At their recent convention, the Democrats rolled out a video proclaiming that government is "the one thing we all belong to." This, to me, is pernicious nonsense. The government belongs to us, not the other way around.
But that is an argument for another time.
What got me thinking about all of this is the recent effort from various Muslim leaders at the United Nations lecturing us about free expression. Leaders who abuse and torture their own citizens for expressing their ideas or faith seem to think they have standing to lecture us about the limits of freedom.
Well, the tribe of barbarism doesn't get to lecture the tribe of liberty about what freedom means. A few years ago, Dinesh D'Souza wrote a book, "The Enemy at Home," in which he argued that American conservatives and Muslim conservatives should find common cause against liberals and leftists. The book was predictably denounced by liberals, but it was also rejected by conservatives.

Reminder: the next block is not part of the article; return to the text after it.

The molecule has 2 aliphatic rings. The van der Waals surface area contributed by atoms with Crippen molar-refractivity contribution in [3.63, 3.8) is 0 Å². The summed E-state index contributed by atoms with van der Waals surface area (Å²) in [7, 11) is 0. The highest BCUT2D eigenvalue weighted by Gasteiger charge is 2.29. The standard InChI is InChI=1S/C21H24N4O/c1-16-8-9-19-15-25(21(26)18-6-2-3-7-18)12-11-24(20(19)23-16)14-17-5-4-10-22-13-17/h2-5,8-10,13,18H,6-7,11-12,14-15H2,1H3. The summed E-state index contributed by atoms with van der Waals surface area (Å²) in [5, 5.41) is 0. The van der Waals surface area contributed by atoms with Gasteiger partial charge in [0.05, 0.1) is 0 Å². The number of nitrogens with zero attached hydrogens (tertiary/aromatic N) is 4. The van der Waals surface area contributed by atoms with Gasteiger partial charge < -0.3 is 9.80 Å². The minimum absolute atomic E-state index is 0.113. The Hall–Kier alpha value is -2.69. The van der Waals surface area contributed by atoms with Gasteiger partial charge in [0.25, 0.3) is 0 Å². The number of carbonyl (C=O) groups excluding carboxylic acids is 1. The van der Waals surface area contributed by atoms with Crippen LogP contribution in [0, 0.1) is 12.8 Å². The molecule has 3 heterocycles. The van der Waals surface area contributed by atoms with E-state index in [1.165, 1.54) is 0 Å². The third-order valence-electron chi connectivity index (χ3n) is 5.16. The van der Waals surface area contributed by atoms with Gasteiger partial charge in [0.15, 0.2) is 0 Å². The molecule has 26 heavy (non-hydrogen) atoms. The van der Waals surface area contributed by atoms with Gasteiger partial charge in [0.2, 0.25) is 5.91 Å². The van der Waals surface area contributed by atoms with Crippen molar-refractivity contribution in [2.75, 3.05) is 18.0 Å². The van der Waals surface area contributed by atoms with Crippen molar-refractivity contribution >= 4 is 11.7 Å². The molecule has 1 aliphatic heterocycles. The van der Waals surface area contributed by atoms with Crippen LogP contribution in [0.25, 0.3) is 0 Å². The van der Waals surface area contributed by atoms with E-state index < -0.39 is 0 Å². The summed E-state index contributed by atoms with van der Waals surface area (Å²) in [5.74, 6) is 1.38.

Why? One reason, I think, is that whatever our differences with American liberals may be, conservatives understand that our argument with them is still within the family. The fighting is intense, but we're all trying to figure out what it means to live in the country bequeathed to us by the American Revolution and the Enlightenment.
Well, the thugs haranguing us about the proper limits of free expression aren't members of that tribe. They haven't paid the dues.
Because the moral superiority of liberty is irrefutable, totalitarians often feel the need to wrap barbarism in the language of freedom. (For example, North Korea calls itself the Democratic People's Republic of Korea.) Similarly, the Muslim Brotherhood stooge running Egypt doesn't care about free speech or tolerance; he cares about his own theocratic will to power -- and making Americans grovel.
There are more practical reasons not to hold our liberties hostage to the bloodlust of a foreign mob, but underneath them all is the instinctual tribal refusal to let marauders tear down what we've built.